Yao, Dennis A. Technical Game Theory Note #3: The Relationship Between Bimatrix and Extensive-Form Games and the Meaning of "Strategy". Harvard Business School Background Note 707-478, November 2006. (Revised June 2007.)
  11. Toyota Motor Corporation: Launching Prius (TN)

    Keywords: Production; Auto Industry; Green Technology Industry;

    Citation:

    Reinhardt, Forest L., and Dennis A. Yao. "Toyota Motor Corporation: Launching Prius (TN)." Harvard Business School Teaching Note 707-558, May 2007.
  12. Free the Grapes--Direct-to-Consumer Shipping in the Wine Industry

    While wine tourism in the United States was booming, the majority of consumers who tasted a Cabernet Sauvignon in one of Napa Valley's tasting rooms were not permitted to ship the wine directly to their home. In 2002, direct-to-consumer shipping was either banned or overly cumbersome in 37 states. W. Reed Foster, president of the Coalition for Free Trade, was determined to remove these obstacles. Would he be able to free the grapes?

    Keywords: Business Conglomerates; Governing Rules, Regulations, and Reforms; Lawsuits and Litigation; Agreements and Arrangements; Business and Government Relations; Corporate Strategy; Food and Beverage Industry; United States;

    Citation:

    Oberholzer-Gee, Felix, Dennis A. Yao, Patricia Wu, and Libby Cantrill. "Free the Grapes--Direct-to-Consumer Shipping in the Wine Industry." Harvard Business School Case 707-472, May 2007.
  13. Game Theory and Business Strategy

    Provides a brief introduction to the application of game theory to business settings. Sets up and analyzes a minicase involving commitment.

    Keywords: Game Theory; Trust; Business Strategy;

    Citation:

    Oberholzer-Gee, Felix, and Dennis A. Yao. "Game Theory and Business Strategy." Harvard Business School Background Note 705-471, January 2005. (Revised March 2007.)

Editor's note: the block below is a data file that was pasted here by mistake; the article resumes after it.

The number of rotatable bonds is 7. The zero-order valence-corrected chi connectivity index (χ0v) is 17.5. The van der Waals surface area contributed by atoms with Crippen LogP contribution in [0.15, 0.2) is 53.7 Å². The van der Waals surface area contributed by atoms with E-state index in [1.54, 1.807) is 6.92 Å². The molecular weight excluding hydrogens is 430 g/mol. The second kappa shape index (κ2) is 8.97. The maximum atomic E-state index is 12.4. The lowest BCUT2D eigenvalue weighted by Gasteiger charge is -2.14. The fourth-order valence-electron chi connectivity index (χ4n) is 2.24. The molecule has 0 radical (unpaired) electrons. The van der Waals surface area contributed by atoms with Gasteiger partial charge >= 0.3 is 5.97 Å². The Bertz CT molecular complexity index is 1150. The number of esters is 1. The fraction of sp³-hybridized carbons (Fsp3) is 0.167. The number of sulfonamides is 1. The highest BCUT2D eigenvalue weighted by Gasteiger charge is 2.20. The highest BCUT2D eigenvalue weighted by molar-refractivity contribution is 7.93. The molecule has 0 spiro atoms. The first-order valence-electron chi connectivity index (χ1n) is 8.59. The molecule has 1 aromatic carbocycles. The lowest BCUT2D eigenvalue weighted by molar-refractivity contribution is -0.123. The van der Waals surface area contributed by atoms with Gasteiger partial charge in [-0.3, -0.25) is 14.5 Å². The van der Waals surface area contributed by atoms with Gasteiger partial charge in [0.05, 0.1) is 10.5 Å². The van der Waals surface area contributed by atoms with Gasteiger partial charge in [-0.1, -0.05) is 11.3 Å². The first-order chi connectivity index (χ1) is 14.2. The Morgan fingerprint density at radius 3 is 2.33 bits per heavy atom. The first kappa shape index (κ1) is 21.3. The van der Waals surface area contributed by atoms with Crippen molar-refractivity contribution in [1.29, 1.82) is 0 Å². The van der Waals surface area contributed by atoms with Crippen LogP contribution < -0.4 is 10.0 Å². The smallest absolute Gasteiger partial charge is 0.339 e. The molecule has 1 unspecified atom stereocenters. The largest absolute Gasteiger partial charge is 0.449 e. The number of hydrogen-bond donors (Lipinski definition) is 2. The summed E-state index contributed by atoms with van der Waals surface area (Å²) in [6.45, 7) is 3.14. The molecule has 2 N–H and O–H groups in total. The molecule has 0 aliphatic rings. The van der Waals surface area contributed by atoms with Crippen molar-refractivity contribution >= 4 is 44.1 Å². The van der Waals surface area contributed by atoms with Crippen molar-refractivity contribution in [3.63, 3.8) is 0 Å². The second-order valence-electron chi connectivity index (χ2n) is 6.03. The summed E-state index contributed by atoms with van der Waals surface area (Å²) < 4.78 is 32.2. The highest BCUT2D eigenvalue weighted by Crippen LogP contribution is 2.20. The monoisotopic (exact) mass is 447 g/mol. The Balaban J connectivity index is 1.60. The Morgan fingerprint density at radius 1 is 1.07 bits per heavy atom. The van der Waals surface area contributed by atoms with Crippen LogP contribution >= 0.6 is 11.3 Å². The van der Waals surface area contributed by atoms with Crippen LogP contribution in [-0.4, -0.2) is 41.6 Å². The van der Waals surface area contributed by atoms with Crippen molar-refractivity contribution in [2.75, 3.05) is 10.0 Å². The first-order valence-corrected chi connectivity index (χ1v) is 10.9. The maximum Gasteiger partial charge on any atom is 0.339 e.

14. Strategies Beyond the Market--Course Note for Instructors

    Keywords: Business Strategy; Corporate Strategy;

    Citation:

    Oberholzer-Gee, Felix, and Dennis A. Yao. "Strategies Beyond the Market--Course Note for Instructors." Harvard Business School Course Overview Note 707-508, March 2007.
  15. Brighter Smiles for the Masses--Colgate vs. P&G

    In 2000, Procter & Gamble Co. introduced Crest Whitestrips, a new, revolutionary product that allowed consumers to whiten their teeth at home. With Whitestrips, P&G created an entire new category in oral care, worth $460 million in 2002. Whitestrips sent P&G's main competitor in oral care, Colgate Palmolive Co., scrambling because several patents protected the strips, making it difficult for Colgate to copy the invention. But in September 2002, the tables turned. Colgate introduced Simply White, a favorably priced whitening product that consumers could simply paint on their teeth. One month after its introduction, Simply White had captured one half of the market, and Crest Whitestrips lost more than 50% of its share. However, P&G's tests of Simply White indicated that Colgate's new product was largely ineffective. Had Colgate just committed a major strategic blunder by introducing a product that did not work? And, if so, how could P&G best take advantage of the situation?

    Keywords: Competitive Advantage; Competitive Strategy; Advertising; Product Launch; Patents; Price; Performance Effectiveness; Consumer Products Industry;

    Citation: